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Quilting Bee in North Salem Provides Layers of Comfort

NORTH SALEM, N.Y. - The North Salem Volunteer Ambulance Corps building was humming with the sound of sewing machines and buzzing with chatter on Wednesday morning as more than a dozen members of Comfort Quilt convened for the semi-monthly session they attend.

Comfort Quilt is a group within the Northern Star Quilters' Guild , an active organization serving the Westchester, Putnam area and outlying districts.

North Salem’s Brenda Strauss paused in her sewing to recall that she started quilting with a group of friends in the neighborhood in the early ‘70s. “Once I started it took over my life. I am obsessed with quilts,” she said. “I like handling the fabric and the design part of it. There are days when I am very busy but I need to find at least ten minutes to do some quilting. I’ve got to satisfy my hobby.”

Joyce Sullivan of Somers’ Heritage Hills took up quilting shortly after her husband passed away more than 20 years ago. “I was trying to fill in time and boy has it ever done that,” she said. “There is always something new to learn. Always new tricks. In the last few years I’ve gotten interested in art quilting but I like this group too because it’s traditional.” Art quilting incorporates other materials, such as paper and beading.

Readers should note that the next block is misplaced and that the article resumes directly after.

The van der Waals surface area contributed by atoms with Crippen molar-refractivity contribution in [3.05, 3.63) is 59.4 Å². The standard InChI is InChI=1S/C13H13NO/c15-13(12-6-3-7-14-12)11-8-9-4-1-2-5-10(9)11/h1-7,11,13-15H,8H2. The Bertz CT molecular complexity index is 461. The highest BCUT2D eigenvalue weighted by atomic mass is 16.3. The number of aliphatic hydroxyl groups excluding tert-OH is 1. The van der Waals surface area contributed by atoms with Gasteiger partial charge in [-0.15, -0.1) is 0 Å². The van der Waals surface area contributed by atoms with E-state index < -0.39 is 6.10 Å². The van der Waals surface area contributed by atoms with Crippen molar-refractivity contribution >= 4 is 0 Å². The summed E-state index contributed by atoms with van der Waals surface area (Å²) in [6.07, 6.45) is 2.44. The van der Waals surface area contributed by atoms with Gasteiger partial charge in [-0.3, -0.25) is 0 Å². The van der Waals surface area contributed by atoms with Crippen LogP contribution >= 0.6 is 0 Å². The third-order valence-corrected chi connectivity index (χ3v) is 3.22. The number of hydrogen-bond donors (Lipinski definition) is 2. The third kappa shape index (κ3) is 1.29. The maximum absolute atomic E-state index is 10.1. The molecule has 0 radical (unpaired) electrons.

Karen Carlson and Carol Auer co-facilitate the group. Carlson, a 15-year veteran, explained, “We make quilts for charities like women’s shelters, hospices and child welfare agencies. We’ve made 24 quilts for the Ronald McDonald House. But usually when we make them, we don’t know where they’ll end up.”

Quilting has grown in popularity since the bi-centennial in 1976, Carlson pointed out. “These days there are lots more tools, lots more fabrics, a lot more quilt shows and lots more people involved.”

Auer, who made her first quilt in 1973, added, “A lot of material is donated. Most of our supplies are contributed by Northern Star members. I love the camaraderie and developing my skills. You can try new patterns on things that you’re not invested in.”

Everyone brings her own kit and her own sewing machine to the sessions. Quilt size is usually limited by the width of the fabric. The normal size is 44 inches by 60 inches. “We have fun and we feel productive,” said Carlson. “If you like to make them -- you like to make them.”

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